THE ECONOMIC CASE FOR INTEGRATION
The economic case for regional integration is straightforward. We saw in Chapter 6 how economic theories of international trade predict that unrestricted free trade will allow countries to specialize in the production of goods and services that they can produce most efficiently. The result is greater world production than would be possible with trade restrictions. That chapter also revealed how opening a country to free trade stimulates economic growth, which creates dynamic gains from trade. Chapter 6 detailed how foreign direct investment (FDI) can transfer technological, marketing, and managerial know-how to host nations. Given the central role of knowledge in stimulating economic growth, opening a country to FDI also is likely to stimulate economic growth. In sum, economic theories suggest that free trade and investment is a positive-sum game, in which all participating countries stand to gain.
Given this, the theoretical ideal is an absence of barriers to the free flow of goods, services, and factors of production among nations. However, as we saw in Chapters 7 and 8, a case can be made for government intervention in international trade and FDI. Because many governments have accepted part or all of the case for intervention, unrestricted free trade and FDI have proved to be only an ideal. Although international institutions such as the WTO have been moving the world toward a free trade regime, success has been less than total. In a world of many nations and many political ideologies, it is very difficult to get all countries to agree to a common set of rules.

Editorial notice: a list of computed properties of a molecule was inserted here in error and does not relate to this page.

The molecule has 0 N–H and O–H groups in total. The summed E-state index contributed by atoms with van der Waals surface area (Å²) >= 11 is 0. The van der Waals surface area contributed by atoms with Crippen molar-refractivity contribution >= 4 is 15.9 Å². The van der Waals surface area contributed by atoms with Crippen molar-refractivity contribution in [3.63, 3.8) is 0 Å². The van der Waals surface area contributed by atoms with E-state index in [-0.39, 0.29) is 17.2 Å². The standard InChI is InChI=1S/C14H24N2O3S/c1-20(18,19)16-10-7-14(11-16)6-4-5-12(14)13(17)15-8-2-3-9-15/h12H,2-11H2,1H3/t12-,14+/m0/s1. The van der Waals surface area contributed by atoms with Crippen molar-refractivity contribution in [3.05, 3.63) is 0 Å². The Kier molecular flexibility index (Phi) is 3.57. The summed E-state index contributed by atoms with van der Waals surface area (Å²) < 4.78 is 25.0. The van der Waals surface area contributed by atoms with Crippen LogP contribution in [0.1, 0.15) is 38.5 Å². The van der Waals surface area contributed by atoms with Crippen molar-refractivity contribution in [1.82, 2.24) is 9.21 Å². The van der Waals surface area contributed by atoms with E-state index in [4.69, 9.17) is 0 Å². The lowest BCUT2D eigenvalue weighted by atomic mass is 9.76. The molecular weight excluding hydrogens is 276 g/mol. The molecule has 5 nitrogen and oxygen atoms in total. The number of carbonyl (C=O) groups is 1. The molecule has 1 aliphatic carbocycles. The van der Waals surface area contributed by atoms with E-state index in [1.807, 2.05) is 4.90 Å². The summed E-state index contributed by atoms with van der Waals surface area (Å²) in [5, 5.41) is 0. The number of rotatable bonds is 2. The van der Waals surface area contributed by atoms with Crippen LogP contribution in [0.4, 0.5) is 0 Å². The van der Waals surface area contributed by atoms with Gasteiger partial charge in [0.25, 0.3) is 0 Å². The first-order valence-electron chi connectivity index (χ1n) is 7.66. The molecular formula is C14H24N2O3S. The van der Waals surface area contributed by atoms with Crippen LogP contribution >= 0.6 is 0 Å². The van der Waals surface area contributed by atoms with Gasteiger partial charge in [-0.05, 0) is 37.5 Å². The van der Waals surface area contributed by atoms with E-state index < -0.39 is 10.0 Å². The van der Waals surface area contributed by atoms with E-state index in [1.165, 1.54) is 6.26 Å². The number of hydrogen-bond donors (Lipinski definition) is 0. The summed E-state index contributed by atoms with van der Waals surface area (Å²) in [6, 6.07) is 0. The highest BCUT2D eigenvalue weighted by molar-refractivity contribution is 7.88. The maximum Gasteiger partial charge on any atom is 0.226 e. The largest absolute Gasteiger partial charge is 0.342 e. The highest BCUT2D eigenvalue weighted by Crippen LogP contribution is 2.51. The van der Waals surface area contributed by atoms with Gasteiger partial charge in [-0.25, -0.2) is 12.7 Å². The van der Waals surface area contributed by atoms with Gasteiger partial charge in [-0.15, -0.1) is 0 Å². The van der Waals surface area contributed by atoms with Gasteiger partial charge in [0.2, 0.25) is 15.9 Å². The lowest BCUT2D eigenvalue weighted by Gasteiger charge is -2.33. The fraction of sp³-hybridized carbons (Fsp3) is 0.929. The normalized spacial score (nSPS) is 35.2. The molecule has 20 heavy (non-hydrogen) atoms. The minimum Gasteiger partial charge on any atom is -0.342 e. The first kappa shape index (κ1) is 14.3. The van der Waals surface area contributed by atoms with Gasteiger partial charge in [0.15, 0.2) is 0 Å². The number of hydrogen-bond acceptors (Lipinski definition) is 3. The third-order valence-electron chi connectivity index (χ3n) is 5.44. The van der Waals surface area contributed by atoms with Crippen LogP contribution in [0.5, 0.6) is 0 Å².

Against this background, regional economic integration can be seen as an attempt to achieve additional gains from the free flow of trade and investment between countries beyond those attainable under international agreements such as the WTO. It is easier to establish a free trade and investment regime among a limited number of adjacent countries than among the world community. Coordination and policy harmonization problems are largely a function of the number of countries that seek agreement. The greater the number of countries involved, the more perspectives that must be reconciled, and the harder it will be to reach agreement. Thus, attempts at regional economic integration are motivated by a desire to exploit the gains from free trade and investment.